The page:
6 Options When Facing Foreclosure

by Ron Haynes

Few circumstances could be more gut-wrenching than losing a home to foreclosure but if you’re facing the foreclosure of your home, you do have options. You may be able to save your home, your credit and maybe even some cash if you act quickly enough when you find yourself unable to pay your mortgage.

foreclosure Call your lender and work out a deal

This should ALWAYS be your first step. Your mortgage lender may be willing and able to work out a mutually agreeable deal since lenders often lose money in a foreclosure. Though the Making Homes Affordable program is dictating interest rates and payments for some troubled homeowners, many cannot meet the criteria and lenders are learning to be more flexible.

Sell the home

If you can manage to sell your home before it is auctioned, you’ll be able to keep any equity. Granted, many homeowners are underwater (the home is worth less than the mortgage balance), but there are some specific ways to make your home more appealing. Once you DO sell, make sure your housing choices reflect the new reality of your financial condition.

Short sale or deed in lieu of foreclosure

A “short sale” takes place when the bank allows you to sell your property even though the mortgage won’t be paid in full. The price you sell it for is “short” of the mortgage balance. But don’t think you’re getting away with anything – the bank will demand you repay the deficiency. Under a deed in lieu of foreclosure, the property is signed over to the bank in exchange for the bank giving up its rights against you. Why might a bank agree to either of these options? Lenders spend $30,000 or more to foreclose on a property. If it’s cheaper to allow a sale/deed in lieu of foreclosure, the bank will probably take that option.

cuStudentLoans

Declare Chapter 13 Bankruptcy

Chapter 13 bankruptcy will allow you to keep your assets and make payments under court supervision over three to five years. You will have to present an income and spending plan to the court and it will have to be approved. Chapter 13 is different than full bankruptcy, in that you are able to make payments AND the delinquencies.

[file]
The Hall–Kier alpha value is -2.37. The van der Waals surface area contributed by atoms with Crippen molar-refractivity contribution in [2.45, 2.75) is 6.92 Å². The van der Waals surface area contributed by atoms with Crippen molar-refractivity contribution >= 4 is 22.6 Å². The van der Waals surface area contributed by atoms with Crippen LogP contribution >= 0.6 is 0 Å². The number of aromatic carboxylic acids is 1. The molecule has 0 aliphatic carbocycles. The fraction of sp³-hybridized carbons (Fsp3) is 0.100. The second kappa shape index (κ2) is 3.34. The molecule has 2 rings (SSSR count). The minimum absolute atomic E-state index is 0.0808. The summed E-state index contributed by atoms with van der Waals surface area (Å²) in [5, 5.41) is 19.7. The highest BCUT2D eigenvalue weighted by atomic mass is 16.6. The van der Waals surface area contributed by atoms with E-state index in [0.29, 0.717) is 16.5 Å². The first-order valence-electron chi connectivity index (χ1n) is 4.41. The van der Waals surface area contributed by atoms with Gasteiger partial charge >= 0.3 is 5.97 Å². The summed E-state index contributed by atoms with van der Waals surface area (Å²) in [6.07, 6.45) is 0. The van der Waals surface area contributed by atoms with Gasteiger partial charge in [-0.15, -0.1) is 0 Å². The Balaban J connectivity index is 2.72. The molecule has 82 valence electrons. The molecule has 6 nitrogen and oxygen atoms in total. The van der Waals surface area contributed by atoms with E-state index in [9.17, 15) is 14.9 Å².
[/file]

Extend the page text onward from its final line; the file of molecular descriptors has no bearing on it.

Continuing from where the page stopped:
Declare Chapter 7 Bankruptcy

Chapter 7 is full bankruptcy. You will probably be able to delay eviction for a few weeks or months while the bankruptcy is processed, but you will most likely (95%) lose the home. Your debt will be wiped clean and your credit will be ruined for seven years.

Walk away from the home

Just pack up your belongings and leave. It isn’t a pretty option, but a lot of people are choosing it. If you do decide to walk away from your home, at least have the decency to let your lender know the house is empty. The only question remaining (other than where you’ll live) is whether your lender can sue you for any deficiency when they sell the home. That really depends on which state you live in and what type of mortgage you have. Please call a lawyer before you take this step.

There’s always the tax consequences

Anytime you receive a monetary benefit, there are tax consequences. Make certain you check with a tax lawyer and/or an accountant since forgiven loans or a sale/deed in lieu of foreclosure can be considered income by the Internal Revenue Service.

Photo by respres

About the author

Ron Haynes has written 988 articles on The Wisdom Journal.


The founder and editor of The Wisdom Journal in 2007, Ron has worked in banking, distribution, retail, and upper management for companies ranging in size from small startups to multi-billion dollar corporations. He graduated Suma Cum Laude from a top MBA program and currently is a Human Resources and Management consultant, helping companies know how employees will behave in varying situations and what motivates them to action, assisting firms in identifying top talent, and coaching managers and employees on how to better communicate and make the workplace MUCH more enjoyable. If you'd like help in these areas, contact Ron using the contact form at the top of this page or at 870-761-7881.